Additionally, the player adds that the government should also take active steps to ensure the survival of the centuries-old tradition.

Published in The Express Tribune, April 2nd, 2012.

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Reader Comments (13)

  • Parvez
    Apr 2, 2012 - 12:09AM

    Enjoyed reading this. Nurturing the arts is so important, especially in the regressive atmosphere that exists here and it should be within the reach of the common man and not exclusive to the elite. Private TV channels can do a lot to further this cause as it helps in building a more tolerant, enlightened society. Every effort counts and God alone knows how badly this is needed.


  • anum
    Apr 2, 2012 - 12:23AM

    Awesome! Good work Etribune!


  • Deb
    Apr 2, 2012 - 2:00AM

    One of the most difficult instrument to master.The art is dying in India too, but at a slower pace which is no consolation.


  • Dr Omar
    Apr 2, 2012 - 11:55AM

    Agreed with Parvez, nurturing is the key, private TV channels, private radio stations, social networks and events/concerts (Classic as well as fusion with pop music) are some strong viable options to look into. Its a fact that no art would flourish if its practician is not finding financial comfort (means of making a living out of it).

    Surely we can find some airtime for quality music, its not like there is a lot of intellectually stimulating/refreshing content on each and every channel! In the West there is a high demand for popular music, but their western classic (Bach, Beethoven and Mozart etc) music is heard on their electronic media and appreciated by quite a few!Recommend

  • wajab
    Apr 2, 2012 - 4:53PM

    There are certainly more pressing issues than sarangi.


  • Dr Omar
    Apr 2, 2012 - 5:37PM

    @ Wajab, Agreed there are a lot of issues requiring immediate attention and times are indeed hard, aggravated by economic crunch.

    But our arts and culture (musics, literature, languages and philosophy) make up who we are as as a society and nation, they are a part of our heritage and are not only important for our identity but also essential for our ‘social and emotional survival’.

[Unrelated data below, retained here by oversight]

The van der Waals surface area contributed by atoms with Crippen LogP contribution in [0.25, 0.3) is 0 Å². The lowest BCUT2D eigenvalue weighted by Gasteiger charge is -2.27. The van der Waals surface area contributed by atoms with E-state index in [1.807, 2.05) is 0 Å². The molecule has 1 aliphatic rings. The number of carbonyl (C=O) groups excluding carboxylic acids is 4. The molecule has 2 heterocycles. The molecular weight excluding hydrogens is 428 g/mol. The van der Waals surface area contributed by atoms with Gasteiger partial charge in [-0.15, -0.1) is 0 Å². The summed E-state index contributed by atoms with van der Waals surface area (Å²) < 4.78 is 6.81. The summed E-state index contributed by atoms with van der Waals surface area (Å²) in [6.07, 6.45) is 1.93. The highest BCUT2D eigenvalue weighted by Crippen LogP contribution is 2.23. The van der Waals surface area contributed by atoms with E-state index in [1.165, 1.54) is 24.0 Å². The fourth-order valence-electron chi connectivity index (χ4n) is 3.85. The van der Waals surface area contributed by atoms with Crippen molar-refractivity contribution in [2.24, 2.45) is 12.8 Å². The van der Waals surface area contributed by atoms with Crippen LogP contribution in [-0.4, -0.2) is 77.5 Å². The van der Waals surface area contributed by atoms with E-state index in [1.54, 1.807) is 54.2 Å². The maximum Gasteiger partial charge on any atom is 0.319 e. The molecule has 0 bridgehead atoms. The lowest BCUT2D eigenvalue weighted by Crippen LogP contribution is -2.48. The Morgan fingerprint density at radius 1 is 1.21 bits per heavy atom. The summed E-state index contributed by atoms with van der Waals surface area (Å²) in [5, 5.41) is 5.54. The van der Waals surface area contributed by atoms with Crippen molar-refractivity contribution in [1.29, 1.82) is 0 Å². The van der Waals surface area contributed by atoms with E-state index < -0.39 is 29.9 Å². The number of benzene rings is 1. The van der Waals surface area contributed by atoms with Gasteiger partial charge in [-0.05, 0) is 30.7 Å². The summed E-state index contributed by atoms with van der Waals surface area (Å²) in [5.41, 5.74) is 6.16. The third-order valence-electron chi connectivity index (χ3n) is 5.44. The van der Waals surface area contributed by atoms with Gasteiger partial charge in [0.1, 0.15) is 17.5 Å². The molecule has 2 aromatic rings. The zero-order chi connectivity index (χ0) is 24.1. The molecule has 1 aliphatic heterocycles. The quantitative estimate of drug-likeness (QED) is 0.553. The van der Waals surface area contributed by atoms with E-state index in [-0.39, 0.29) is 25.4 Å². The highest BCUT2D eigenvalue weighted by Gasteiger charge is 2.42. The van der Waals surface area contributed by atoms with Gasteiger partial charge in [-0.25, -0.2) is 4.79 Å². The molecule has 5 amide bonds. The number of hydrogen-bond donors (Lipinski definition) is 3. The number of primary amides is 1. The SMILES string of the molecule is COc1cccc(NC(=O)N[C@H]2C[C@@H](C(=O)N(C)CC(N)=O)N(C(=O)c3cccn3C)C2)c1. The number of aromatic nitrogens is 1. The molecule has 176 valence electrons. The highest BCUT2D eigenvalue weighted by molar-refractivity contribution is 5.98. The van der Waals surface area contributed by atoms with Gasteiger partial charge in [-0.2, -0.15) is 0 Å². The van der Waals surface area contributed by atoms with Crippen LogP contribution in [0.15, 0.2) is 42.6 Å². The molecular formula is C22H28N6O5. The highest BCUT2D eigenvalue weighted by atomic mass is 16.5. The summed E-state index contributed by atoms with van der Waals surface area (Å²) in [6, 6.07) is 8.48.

We need to create a balance, solve our economic and governance issues etc and along with it save our art and culture simultaneously; for these are chronic problems, we cannot concentrate on one set of issues and ignore the rest.

    A prime example can be found in other Asian and Far Eastern nations (Japan, China, Singapore and Malaysia, etc) where there is an economic boom and their own art, music, history and literature is just as actively preserved.


  • Vigilant
    Apr 2, 2012 - 7:54PM

    i love sarangi….&…’s beautiful sound……said to know that it’s dying….


  • Lola Kali
    Apr 3, 2012 - 9:10AM

    There are many new young students of Sarangi in India and many students of sarangi from Europe. Also Canada and U.S. has students.


  • Blaise
    Apr 3, 2012 - 1:35PM

    I am very proud to call Zohaib Hassan my teacher and friend.


  • Scratching head
    Apr 3, 2012 - 7:57PM

    A worthwhile read on this section after a long time


  • David
    Apr 11, 2012 - 12:14AM

    Wonderful to finally see such an amazing artist featured. I hope more young people get inspired by his love for the instrument and mastery of sarangi technique. Zohaib Hassan is a shining light in the sarangi world!.


  • NGO type
    Apr 20, 2012 - 1:22PM

    Zohaib is one of the youngest most talented musicians in Pakistan. I have seen him perform several times. He leaves every one in his audience spellbound no matter which platform. I urge and encourage the youth of Pakistan to support him. He is opening to performing anywhere and is eager to take any opportunity that might come his way. Lets keep the art of Sarangi alive!